the received sequence is selected, redundant samples of the prefix are
discarded. The motivation for CP insertion and removal is that these operations
allow us to understand the channel convolution matrix as a circulant matrix. More
precisely a submatrix

Theoretical background for
equalization: selecting the correct submatrix

The goal of prefix extraction is to process the currently discarded received CP subblock to obtain a second copy of the data bits, more specifically a second set of channel LLR values for the data bits, in order to use these values in a repetition decoder and in that way fortify the successive error correcting soft-input decoder.

To completely understand the process, a
more formal description of transmission based on (

Conforming to Figure

However, if matrices

However,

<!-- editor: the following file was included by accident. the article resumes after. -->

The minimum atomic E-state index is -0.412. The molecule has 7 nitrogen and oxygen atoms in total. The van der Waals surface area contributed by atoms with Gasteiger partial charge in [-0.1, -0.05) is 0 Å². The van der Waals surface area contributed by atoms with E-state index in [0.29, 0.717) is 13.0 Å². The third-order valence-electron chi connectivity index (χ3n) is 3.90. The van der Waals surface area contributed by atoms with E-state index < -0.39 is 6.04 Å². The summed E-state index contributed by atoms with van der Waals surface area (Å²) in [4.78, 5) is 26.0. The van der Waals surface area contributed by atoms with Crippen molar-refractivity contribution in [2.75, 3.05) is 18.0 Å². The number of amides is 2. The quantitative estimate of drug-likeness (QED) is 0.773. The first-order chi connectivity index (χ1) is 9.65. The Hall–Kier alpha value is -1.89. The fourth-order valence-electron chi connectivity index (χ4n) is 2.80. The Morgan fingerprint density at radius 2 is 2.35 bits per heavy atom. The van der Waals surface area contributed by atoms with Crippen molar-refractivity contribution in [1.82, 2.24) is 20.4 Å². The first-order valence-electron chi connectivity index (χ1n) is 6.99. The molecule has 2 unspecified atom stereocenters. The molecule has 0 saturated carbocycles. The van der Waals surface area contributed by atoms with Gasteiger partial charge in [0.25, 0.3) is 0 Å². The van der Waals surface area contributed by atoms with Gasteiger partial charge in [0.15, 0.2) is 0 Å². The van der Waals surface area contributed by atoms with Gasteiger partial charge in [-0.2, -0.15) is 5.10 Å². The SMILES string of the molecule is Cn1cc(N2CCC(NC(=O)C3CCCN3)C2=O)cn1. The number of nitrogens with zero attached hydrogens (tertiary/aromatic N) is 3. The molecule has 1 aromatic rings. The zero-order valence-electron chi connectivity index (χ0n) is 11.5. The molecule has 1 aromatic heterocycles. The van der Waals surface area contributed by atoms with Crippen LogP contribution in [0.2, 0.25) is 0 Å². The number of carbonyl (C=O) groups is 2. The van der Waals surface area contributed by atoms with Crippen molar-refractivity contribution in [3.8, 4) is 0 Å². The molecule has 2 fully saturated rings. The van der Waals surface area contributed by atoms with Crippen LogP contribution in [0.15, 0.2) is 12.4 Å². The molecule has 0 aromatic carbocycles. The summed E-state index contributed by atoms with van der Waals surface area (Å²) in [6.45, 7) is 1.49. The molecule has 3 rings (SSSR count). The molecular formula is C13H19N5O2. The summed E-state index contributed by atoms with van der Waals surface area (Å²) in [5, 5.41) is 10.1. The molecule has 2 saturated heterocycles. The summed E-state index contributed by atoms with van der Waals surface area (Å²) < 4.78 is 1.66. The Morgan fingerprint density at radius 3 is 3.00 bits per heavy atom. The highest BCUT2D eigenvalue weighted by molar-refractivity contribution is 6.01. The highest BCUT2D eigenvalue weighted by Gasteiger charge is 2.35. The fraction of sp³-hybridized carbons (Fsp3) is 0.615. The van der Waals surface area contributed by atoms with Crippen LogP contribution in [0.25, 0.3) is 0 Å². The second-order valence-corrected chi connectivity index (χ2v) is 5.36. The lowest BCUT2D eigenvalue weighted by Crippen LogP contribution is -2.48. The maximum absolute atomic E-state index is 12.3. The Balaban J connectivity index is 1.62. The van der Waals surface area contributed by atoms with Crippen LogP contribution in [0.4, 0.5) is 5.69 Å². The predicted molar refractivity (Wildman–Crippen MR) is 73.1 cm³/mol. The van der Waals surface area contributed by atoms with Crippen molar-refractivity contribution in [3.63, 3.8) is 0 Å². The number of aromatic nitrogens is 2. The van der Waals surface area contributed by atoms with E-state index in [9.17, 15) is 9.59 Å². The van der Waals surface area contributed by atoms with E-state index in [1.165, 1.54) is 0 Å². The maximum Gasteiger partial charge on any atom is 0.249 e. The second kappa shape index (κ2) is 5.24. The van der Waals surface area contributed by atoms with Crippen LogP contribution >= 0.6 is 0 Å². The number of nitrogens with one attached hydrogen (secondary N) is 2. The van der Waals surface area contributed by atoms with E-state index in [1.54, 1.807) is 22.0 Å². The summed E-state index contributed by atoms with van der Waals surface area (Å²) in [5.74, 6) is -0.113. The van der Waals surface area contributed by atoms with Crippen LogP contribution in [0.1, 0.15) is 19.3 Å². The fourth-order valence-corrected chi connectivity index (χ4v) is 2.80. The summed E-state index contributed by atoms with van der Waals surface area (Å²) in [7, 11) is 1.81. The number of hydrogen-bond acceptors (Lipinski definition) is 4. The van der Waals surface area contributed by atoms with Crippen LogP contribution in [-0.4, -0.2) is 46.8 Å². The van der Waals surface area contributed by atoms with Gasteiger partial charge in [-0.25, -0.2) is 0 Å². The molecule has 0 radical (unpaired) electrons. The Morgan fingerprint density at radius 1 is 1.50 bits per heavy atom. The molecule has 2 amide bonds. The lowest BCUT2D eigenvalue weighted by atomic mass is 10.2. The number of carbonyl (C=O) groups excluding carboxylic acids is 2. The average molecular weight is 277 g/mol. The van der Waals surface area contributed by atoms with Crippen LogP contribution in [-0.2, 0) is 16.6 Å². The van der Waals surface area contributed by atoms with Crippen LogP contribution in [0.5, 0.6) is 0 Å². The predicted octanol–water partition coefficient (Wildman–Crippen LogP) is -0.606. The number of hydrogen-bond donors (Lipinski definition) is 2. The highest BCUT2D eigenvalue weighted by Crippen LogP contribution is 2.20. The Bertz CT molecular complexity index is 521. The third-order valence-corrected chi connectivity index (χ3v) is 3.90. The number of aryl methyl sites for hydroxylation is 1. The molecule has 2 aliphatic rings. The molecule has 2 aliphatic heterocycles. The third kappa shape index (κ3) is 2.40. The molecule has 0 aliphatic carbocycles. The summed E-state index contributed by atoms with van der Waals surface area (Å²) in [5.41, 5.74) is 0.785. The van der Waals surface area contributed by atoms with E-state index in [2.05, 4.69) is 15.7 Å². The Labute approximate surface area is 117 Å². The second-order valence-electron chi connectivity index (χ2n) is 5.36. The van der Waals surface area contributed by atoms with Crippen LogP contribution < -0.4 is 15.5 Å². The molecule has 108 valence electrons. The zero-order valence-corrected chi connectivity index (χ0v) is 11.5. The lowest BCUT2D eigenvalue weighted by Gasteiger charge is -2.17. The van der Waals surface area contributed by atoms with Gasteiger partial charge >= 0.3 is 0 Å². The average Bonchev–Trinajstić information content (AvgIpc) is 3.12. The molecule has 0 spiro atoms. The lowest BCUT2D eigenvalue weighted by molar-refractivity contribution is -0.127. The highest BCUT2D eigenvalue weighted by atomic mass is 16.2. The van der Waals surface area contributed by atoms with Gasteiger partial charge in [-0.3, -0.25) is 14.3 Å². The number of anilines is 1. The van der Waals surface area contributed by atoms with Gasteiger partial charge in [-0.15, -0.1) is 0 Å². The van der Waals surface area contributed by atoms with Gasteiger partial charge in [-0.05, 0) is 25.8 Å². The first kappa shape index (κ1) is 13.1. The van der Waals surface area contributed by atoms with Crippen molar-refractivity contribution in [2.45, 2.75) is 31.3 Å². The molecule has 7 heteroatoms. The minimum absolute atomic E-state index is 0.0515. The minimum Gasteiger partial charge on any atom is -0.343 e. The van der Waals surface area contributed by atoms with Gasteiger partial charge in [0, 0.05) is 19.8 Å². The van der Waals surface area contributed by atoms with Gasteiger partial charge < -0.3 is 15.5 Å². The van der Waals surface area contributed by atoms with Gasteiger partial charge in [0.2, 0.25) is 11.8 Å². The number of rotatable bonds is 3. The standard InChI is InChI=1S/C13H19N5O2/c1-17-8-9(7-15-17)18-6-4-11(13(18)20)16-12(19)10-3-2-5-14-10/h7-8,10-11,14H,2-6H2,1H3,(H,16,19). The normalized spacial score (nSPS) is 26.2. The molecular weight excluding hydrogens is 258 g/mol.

The reconstruction of the transmitter
output in receiver is straightforward (as shown in Figure

The first obstacle here is the fact that
the time domain samples

This can be done by concatenation

A serious drawback of
this procedure is the fact that the inversion of channel response submatrix

The

As the standard branch of processing depends on the circulant property which is a consequence of cyclic prefix insertion in transmitter and appropriate subblock selection in receiver, in case of the 2nd copy extraction, the circulant property will be provided by a correction done in the receiver. The result will be a second copy of frequency domain samples that originates from the otherwise ignored prefix samples.

In Figure

The
circulant matrix

Modified OFDM receiver.

Standard (